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Source: McGill University

McGill findings offer new clue for pain hypersensitivity

October 26, 2006

A new study by McGill University researcher Rémi Quirion, PhD, represents a possible breakthrough in better understanding and treating hyperalgesia, or extreme sensitivity to pain.

The findings, published in the current (Oct. 24) issue of the Proceedings of the National Academy of Sciences, identify for the first time the powerful pain-inducing properties of the protein adrenomedullin (AM).

"Previous research characterized AM as protein with many biological functions, including cell proliferation and inflammation," said Dr. Quirion, principal investigator in the study, professor of psychiatry at McGill and Scientific Director of the Douglas Hospital Research Centre. "Our findings are the first to demonstrate its significant role in pain modulation, particularly in long-lasting heat hypersensitivity and hyperalgesia."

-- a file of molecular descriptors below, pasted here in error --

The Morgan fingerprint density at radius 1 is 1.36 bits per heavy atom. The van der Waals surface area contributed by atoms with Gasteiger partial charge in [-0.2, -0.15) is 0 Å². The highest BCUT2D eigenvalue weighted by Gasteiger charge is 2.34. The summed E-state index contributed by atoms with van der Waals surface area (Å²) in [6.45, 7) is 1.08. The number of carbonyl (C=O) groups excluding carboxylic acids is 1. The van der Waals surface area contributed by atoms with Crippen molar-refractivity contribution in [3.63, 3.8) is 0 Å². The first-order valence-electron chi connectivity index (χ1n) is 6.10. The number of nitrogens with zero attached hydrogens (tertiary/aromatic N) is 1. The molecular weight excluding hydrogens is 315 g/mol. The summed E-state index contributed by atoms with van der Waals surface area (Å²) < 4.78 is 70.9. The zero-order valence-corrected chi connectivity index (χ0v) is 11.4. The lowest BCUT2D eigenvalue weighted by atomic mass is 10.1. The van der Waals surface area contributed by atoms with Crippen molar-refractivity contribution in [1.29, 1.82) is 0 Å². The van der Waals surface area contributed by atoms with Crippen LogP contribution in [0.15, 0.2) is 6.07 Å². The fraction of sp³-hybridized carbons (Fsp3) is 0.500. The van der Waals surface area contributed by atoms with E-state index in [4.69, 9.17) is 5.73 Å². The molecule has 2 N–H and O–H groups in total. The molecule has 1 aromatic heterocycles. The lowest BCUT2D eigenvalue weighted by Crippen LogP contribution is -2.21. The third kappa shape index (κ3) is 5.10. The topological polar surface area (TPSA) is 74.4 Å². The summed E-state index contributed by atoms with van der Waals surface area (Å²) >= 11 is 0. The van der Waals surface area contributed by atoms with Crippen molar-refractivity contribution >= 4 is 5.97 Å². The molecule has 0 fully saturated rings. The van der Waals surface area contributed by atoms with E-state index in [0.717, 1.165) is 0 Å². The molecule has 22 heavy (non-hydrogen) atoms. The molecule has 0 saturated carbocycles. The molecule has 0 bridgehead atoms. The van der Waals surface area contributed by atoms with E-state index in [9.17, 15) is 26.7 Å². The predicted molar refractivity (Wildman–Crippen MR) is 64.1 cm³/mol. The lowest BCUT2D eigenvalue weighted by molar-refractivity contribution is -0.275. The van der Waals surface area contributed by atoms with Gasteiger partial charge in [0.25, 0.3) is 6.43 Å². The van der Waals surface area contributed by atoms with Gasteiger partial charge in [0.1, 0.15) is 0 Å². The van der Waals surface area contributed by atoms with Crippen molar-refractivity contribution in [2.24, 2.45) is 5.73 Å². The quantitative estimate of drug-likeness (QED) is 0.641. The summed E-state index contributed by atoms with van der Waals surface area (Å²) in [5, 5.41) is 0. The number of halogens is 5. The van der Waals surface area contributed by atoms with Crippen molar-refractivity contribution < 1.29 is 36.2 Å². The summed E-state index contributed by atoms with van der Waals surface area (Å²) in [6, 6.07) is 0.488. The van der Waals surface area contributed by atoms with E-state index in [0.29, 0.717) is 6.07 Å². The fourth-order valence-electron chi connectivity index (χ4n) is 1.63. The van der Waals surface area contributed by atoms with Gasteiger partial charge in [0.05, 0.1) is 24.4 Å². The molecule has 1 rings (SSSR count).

Hyperalgesia is an extreme sensitivity to pain, sometimes caused by damage to nerve endings. It can be experienced in specific areas or in a more generalized form. The discovery of this new pain-related protein that causes hyperalgesia could help enormously in developing new antagonists, or analgesics, to block pain.

Quirion and his colleagues used an animal model to characterize the pain-inducing role of AM. Using biochemical and microscopy techniques, they demonstrated for the first time that AM is present in the nerve endings of cells capable of perceiving pain. When they injected AM into rats, a gentle stimulus not normally considered painful elicited a pain response. Conversely, blocking or intercepting the AM signaling reversed this hyperalgesic effect.

"Our results clearly demonstrate this new pain-inducing role for AM," says Quirion. "This is groundbreaking and opens a new avenue for pain research and treatment."

On the Web:

Lisa Van Dusen
McGill University Relations Office



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